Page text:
Besides, the military won’t be left out of education either. If it can’t steal the bodies that can’t make it into college, it’ll find some way to profit from the university. Beginning in Kindergarden, the educational system is designed to normalize and justify military involvement in other countries, including the theft of giant expanses of land from Mexico, even on top of the theft of the entire US territory from indigenous tribes. Later on, schools promote groups like the Boy Scouts, which provide an even greater diet of militarism and offer clear paths from an early age into the military; they make a career in the military sound like “fun.” In high school, rather than just brainwashing students, they open their doors directly to military recruiters, who offer free stuff and lies to students to further make the military seem like everything that it’s not. And for those fortunate enough to not enlist out of high school, the rest are imbued, involuntarily, to acceptance if not support for the military and militarism. I think the question to ask ourselves is clear enough: do we want latino kids, especially undocumented students, to buy into this American lie? Or do we want them to understand what America has done to Latin American countries and to latinos in this country, consistently, over the past 200 years?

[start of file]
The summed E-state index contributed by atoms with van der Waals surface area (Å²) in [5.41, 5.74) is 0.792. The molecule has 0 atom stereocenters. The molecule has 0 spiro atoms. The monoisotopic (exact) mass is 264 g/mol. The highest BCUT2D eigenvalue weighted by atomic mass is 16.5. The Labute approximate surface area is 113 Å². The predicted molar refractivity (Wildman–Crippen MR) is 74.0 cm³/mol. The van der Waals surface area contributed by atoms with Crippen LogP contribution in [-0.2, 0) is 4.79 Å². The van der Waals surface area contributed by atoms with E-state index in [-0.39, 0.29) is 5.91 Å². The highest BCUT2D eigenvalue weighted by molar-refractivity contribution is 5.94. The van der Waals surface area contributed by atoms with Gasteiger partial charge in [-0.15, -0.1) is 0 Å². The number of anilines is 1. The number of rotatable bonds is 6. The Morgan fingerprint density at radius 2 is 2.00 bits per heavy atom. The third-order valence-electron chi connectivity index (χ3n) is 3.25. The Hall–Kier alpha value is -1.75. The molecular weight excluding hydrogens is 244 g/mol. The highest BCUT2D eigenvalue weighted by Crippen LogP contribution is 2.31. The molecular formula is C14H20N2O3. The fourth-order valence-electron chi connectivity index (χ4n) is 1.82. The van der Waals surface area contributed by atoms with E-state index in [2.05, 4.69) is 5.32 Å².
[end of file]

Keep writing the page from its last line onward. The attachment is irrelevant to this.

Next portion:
So if we now recognize the flaws of the DREAM Act, yet still find it necessary to support it, where does that leave us? Rather than consign ourselves to the reality that there is no perfect bus–in fact, we might have gotten on the wrong one–it is necessary to really start thinking about what it is that we would rather have. Let’s write our OWN DREAM, rather than accept the ones that those in the ruling class hand to us. Let’s start our own alternative educational structures, or even promote and expand the ones that already exist–ones that teach relevant history and allow critical thinking rather than try to squash it. And let’s continue popular community organizing to support immigrants and workers and students, rather than abandon all efforts every time a legislative option comes around. Those who say we need to continue supporting the DREAM Act, despite its flaws, because it is still a start, are pragmatically right, but we can only justify this qualification if we are prepared to continue fighting in non-legislative arenas.